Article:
“I want to be loud and clear: populism scares me,” a leading global investment fund manager has told the World Economic Forum in Davos, setting the scene for the conference at large.
As Donald Trump prepares for his inauguration as President of the United States on Friday, global business and political leaders gathering at the Swiss ski resort are looking ahead to a year which could deliver further seismic shocks to the establishment – and the talk among them is of how to counter the rising populism which threatens to break up the current world order.
While stopping short of saying that the west was descending into fascism, Ray Dalio, founder of Bridgewater Associates, told a packed audience that rising inequality is producing a shift towards political extremism.
“I want to be loud and clear: populism scares me. It is the extremes,” he said, during a debate with Harvard professor Larry Summers, International Monetary Fund (IMF) chief Christine Lagarde, and others on a Bloomberg panel in Davos, Business Insider has reported.
“If you study the 1930s to understand what the wealth gap was in the 1930s, it rhymes. Populism is not just the belief that there is a wealth gap, although the wealth gap is the highest since the 1930s.
“In the 1930s every government that existed practically was populist. So populism by definition is nationalist and protectionist. And it’s also a matter of values. There is a sense of threat, my country is losing its values to internationalism.”
He added: “The No. 1 issue economically as a market participant is how populism manifests itself over the next year or two.”
Dalio’s company manages “about $150 billion in global investments for approximately 350 of the largest and most sophisticated institutional clients”, according to their website.
Lagarde showed similar concern over inequality, warning that, while the middle classes are growing globally, the squeeze being felt by them in the developed world is driving people towards ‘populism’.
“Policymakers need to get the signals now and think what can be done,” she said, adding: “But it needs to be granular, it needs to be regional, it needs to be focused on what will people get out of it and it probably means more redistribution than we have in place at the moment.”
And Summers, too, showed concern over Trump’s policy proposals in particular, arguing that populism is “invariably counter-productive” for the working people it seeks to help, Bloomberg has reported.
“Our President-elect has made four or five phone calls to four or five companies, largely suspending the rule of law, and extorting them into relocating dozens or perhaps even a few hundred jobs into plants in the United States,” he said.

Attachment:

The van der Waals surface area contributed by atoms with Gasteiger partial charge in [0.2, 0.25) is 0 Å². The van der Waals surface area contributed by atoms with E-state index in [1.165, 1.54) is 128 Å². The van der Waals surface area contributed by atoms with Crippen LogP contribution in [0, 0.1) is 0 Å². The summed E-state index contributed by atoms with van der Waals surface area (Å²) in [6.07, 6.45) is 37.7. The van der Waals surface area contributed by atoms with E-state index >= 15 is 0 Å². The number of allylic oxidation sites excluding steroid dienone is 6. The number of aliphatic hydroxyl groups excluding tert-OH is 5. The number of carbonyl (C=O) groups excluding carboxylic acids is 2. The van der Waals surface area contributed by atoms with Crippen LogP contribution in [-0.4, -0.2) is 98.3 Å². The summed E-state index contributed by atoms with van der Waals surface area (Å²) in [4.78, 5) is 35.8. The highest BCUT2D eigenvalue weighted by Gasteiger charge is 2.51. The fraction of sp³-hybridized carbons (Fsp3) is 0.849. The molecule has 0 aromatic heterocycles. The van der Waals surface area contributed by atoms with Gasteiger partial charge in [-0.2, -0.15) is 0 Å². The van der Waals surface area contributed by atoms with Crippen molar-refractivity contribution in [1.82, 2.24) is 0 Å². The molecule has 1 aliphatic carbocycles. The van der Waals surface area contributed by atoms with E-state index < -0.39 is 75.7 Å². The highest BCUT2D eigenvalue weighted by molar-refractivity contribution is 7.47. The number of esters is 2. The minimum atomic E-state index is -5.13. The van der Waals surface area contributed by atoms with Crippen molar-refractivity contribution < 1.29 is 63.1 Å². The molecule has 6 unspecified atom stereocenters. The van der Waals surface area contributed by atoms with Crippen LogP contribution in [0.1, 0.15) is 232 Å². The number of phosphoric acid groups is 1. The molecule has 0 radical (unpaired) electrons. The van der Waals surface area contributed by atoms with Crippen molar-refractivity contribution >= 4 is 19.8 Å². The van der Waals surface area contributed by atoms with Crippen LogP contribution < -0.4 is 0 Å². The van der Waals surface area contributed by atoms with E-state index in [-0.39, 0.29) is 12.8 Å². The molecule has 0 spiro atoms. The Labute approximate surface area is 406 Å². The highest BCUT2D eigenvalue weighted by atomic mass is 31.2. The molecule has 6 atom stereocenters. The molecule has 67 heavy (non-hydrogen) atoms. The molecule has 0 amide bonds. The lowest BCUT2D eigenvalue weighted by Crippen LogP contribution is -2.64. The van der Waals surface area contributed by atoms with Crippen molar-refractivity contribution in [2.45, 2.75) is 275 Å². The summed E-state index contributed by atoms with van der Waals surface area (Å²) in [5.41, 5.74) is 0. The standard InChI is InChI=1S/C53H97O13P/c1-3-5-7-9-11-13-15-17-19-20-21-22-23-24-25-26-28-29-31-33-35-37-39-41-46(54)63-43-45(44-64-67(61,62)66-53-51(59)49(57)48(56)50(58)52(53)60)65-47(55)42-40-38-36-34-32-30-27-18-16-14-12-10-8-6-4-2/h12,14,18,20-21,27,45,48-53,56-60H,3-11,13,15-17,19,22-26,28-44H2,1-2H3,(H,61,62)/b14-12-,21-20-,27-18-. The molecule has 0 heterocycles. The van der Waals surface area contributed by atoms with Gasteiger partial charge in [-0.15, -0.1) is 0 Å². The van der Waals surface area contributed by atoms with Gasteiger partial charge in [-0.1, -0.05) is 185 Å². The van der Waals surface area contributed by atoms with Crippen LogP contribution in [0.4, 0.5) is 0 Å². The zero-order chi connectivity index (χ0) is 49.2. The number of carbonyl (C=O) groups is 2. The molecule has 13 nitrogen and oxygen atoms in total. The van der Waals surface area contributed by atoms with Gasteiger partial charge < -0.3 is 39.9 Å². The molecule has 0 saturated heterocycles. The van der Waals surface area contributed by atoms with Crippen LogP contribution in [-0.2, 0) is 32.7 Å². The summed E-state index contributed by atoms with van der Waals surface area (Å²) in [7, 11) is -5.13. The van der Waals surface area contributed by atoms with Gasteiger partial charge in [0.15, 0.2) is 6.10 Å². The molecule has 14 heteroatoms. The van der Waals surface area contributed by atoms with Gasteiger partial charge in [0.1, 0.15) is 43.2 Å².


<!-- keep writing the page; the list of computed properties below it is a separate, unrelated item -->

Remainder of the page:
His prescription, too, involved more redistributive policies and more government intervention, in three broad steps: firstly “public investment on an adequate scale starting from infrastructure”, as well as investing in technology and education; secondly “making global integration work for ordinary people”; and thirdly, “enabling the dreams of every young American” through provision of jobs and homes.
“Our broad objective should be to make America greater than ever before,” Summers added. “That’s very different from making it great again.”
Elsewhere across the forum similar messages were being heard. In a measure of how shaken the leaders are, two Nobel prize winning economists suggested that, in Europe, key pillars of integration may need to be abandoned to deflect populism.
Joseph Stiglitz suggested that if the euro can’t be made to work it should be ditched, while Angus Deaton said: “Breaking up the European Union would certainly help, even though it would do a lot of other bad stuff. There’s a sense of overreach. There’s the sense that people have very little control of what the EU does.”
In a year in which the French, Germans, Dutch, and possibly Italians all head to the ballot box to elect new leaders, Pier Carlo Padoan, Italian minister of economy and finance, meanwhile, suggested that what the European establishment needs is a vision to rival that of the populists.
Europe has not a strategy for this new phase,” he said. “The problem in Europe is Europe.
“The challenge Brexit and Trump is posing is that there is a vision. You may agree or disagree with that vision, But there is a challenge that the Brexit is posing and Trump is posing.
“We don’t have a vision in Europe, not a vision that is comparable in terms of power.”